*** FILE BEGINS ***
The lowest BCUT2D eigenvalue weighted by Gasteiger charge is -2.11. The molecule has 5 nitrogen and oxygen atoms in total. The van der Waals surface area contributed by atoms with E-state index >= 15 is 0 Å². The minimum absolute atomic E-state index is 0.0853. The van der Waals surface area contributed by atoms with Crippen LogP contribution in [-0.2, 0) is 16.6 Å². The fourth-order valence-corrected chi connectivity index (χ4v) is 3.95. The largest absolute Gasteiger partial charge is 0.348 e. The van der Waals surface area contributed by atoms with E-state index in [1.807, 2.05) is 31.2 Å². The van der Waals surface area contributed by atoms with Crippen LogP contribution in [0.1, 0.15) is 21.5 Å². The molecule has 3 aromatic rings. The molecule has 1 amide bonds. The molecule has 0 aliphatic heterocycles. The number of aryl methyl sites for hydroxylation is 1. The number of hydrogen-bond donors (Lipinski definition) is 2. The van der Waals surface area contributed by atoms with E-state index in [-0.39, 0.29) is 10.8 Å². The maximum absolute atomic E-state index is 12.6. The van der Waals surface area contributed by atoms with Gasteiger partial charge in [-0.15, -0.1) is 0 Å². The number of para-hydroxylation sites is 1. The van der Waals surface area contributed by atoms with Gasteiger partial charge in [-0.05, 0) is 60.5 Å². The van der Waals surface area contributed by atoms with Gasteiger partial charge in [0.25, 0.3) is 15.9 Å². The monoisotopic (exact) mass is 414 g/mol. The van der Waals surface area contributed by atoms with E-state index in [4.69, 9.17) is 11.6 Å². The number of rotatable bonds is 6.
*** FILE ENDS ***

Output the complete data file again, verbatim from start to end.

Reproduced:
The lowest BCUT2D eigenvalue weighted by Gasteiger charge is -2.11. The molecule has 5 nitrogen and oxygen atoms in total. The van der Waals surface area contributed by atoms with E-state index >= 15 is 0 Å². The minimum absolute atomic E-state index is 0.0853. The van der Waals surface area contributed by atoms with Crippen LogP contribution in [-0.2, 0) is 16.6 Å². The fourth-order valence-corrected chi connectivity index (χ4v) is 3.95. The largest absolute Gasteiger partial charge is 0.348 e. The van der Waals surface area contributed by atoms with E-state index in [1.807, 2.05) is 31.2 Å². The van der Waals surface area contributed by atoms with Crippen LogP contribution in [0.1, 0.15) is 21.5 Å². The molecule has 3 aromatic rings. The molecule has 1 amide bonds. The molecule has 0 aliphatic heterocycles. The number of aryl methyl sites for hydroxylation is 1. The number of hydrogen-bond donors (Lipinski definition) is 2. The van der Waals surface area contributed by atoms with E-state index in [-0.39, 0.29) is 10.8 Å². The maximum absolute atomic E-state index is 12.6. The van der Waals surface area contributed by atoms with Gasteiger partial charge in [-0.15, -0.1) is 0 Å². The number of para-hydroxylation sites is 1. The van der Waals surface area contributed by atoms with Gasteiger partial charge in [-0.05, 0) is 60.5 Å². The van der Waals surface area contributed by atoms with Gasteiger partial charge in [0.25, 0.3) is 15.9 Å². The monoisotopic (exact) mass is 414 g/mol. The van der Waals surface area contributed by atoms with E-state index in [4.69, 9.17) is 11.6 Å². The number of rotatable bonds is 6.